I’ve been kayaking a few times – on the sea in Abel Tasman, New Zealand and Sydney, Australia, and along the river in the centre of Melbourne – but none of those experiences prepared me for sea kayaking in Byron Bay.
WHY IS SEA KAYAKING IN BYRON BAY THE BEST?
There are two main reasons why kayaking in Byron Bay stands out. First, you have a very good chance of seeing dolphins, and possibly even a whale or sea turtle, and second, the waves get really big! This was the first time I’ve ever been warned beforehand that I have an almost 100% chance of capsizing.
EXPLORE AUSTRALIA WITH CONTIKI…
…AND HAVE NO REGRETS
Our sea kayaking experience was part of a two-week adventure with Contiki between Sydney and Cairns. This ‘BEACHES AND REEFS‘ trip took in some of the most iconic sights, such as the Whitsundays and Great Barrier Reef, while providing daily opportunities for adventure activities. We jetpacked, we surfed, we skydived, we rafted, we bungied, we cracked whips, we sailed and we partied. If you’re searching for a way to make lifelong friends and to guarantee your Australia travels are fun from start to end, this is the tour for you.
When we arrived beside the beach at the Cape Byron Kayaks shack, they told us they had a special on shark repellent. I’d be lying if I said I didn’t feel a little bit apprehensive.
They began by teaching us the best technique for paddling and then asked us to pair up. Here’s where you should think tactically.
– The person in the back should ideally have some kayaking experience as they’ll be steering the boat.
– The person in the back should ideally be the stronger of the two of you.
– It’s quite hard work and your arms might ache for a couple of days afterwards.
– If neither of you knows what you’re doing, you have a very good chance of capsizing.
If you’re after a work out, by all means volunteer to take a back seat or pick a lazy partner, but if you’d rather watch the marine life and have a more leisurely ride, grab a guide before someone else does!
ENTERING THE WATER
When you reach the beach, they ask you to head out through the surf one kayak at a time. If you go first and fall out, everyone else will see it happen. If you go last, you can try to learn from everyone else’s mistakes, but you’ll have more paddling to do to catch up with the rest of the group and you might still be clearing your nose of saltwater when everyone starts to move on.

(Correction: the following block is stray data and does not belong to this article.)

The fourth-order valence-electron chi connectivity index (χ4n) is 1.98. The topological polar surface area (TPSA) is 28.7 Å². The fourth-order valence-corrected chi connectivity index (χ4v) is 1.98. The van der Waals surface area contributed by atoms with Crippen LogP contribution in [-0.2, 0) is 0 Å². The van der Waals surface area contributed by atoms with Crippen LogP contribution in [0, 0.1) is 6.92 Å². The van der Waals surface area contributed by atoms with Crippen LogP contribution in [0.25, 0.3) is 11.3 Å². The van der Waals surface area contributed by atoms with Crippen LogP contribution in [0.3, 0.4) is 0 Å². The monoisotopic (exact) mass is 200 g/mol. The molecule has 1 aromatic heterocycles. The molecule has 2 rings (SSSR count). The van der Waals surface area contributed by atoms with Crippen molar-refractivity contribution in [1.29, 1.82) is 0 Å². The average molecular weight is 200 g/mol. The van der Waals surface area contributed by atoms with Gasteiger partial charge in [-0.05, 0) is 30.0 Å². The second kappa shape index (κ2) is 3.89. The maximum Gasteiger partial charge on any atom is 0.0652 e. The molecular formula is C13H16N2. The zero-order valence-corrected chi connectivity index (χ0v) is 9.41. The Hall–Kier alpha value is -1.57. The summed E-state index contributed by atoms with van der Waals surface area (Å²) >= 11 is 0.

The trick to not capsizing is to point the head of the boat directly into the waves. If you feel yourself turning, you only have a second or two to correct it before the wave spins you around and tips you out.
OUT AT SEA
Once you’re passed the breaking waves, you can relax a bit. There’s much less chance you’ll capsize, although a couple of our boats still managed it by crashing into each other.
The guides are really good at spotting sea life and leading you all as close as possible while respecting the animals’ boundaries. Despite my shockingly poor luck with dolphins in the past, we saw a pod swimming very close by and they hung around for a while as we floated with the currents.
We also spotted a sea turtle and the tell-tale expulsion of water from a whale’s blowhole on the horizon.
Even out in the deeper water, the swells of the waves were disconcertingly large, providing continuous excitement.
With all of the wildlife, the hilarity of people falling out and the surprise of an especially large wave every now and again, you won’t want the experience to end, but they take you back to the shore after a couple of hours because you’ll start to feel the cold and people will begin to get tired. Not only is kayaking tough on the arms, but your position in the boat means that you have to keep your legs and/or stomach tensed to remain upright as you paddle.
Coming back out of the sea was the highlight of the trip. With large waves breaking and pushing forcefully towards the beach, it took some skill to keep the kayak pointing forward.
As with entering the sea, the best technique is to aim to keep the boat at a 90 degree angle to the waves. This is easier said than done. Attempting to use your oar as a rudder works less well when you find yourself balancing precariously on the top of a wave. Suddenly, your oar is only meeting air, the boat is spinning sideways and you’re being flung into the surf.
If you do fall out, don’t worry too much about keeping hold of your oar as you can retrieve it when you’ve come back up for air. The most important point to remember is to keep an eye out for the boat. Despite your helmet, you don’t want the force of a wave-propelled kayak to the back of your head. I can say from experience that capsizing is actually a lot of fun and so is watching most of your friends follow suit.
After carrying the equipment up to the grass behind the beach, they ask that you rinse out your wetsuits and life jackets and hang them up to dry. There are no changing rooms, so it’s worth taking a large towel and a warm set of clothes with you. It can get quite chilly, especially in winter or on a windy day.
Cape Byron Kayaks provide a selection of hot drinks and a few packets of Tim Tams to help speed up the recovery process. The kayak shack is only a few minutes’ walk from all central Byron accommodation, so you can then rush off for a hot shower, and possibly a well-earned massage for those aching muscles.
I experienced Cape Byron Kayaks as an optional extra on Contiki’s Beaches and Reefs Tour from Sydney to Cairns, which was sponsored by Contiki. While they requested that I write about my trip, the choice of topics has been left entirely up to me. Any opinions expressed are a genuine reflection on how I feel about the experience.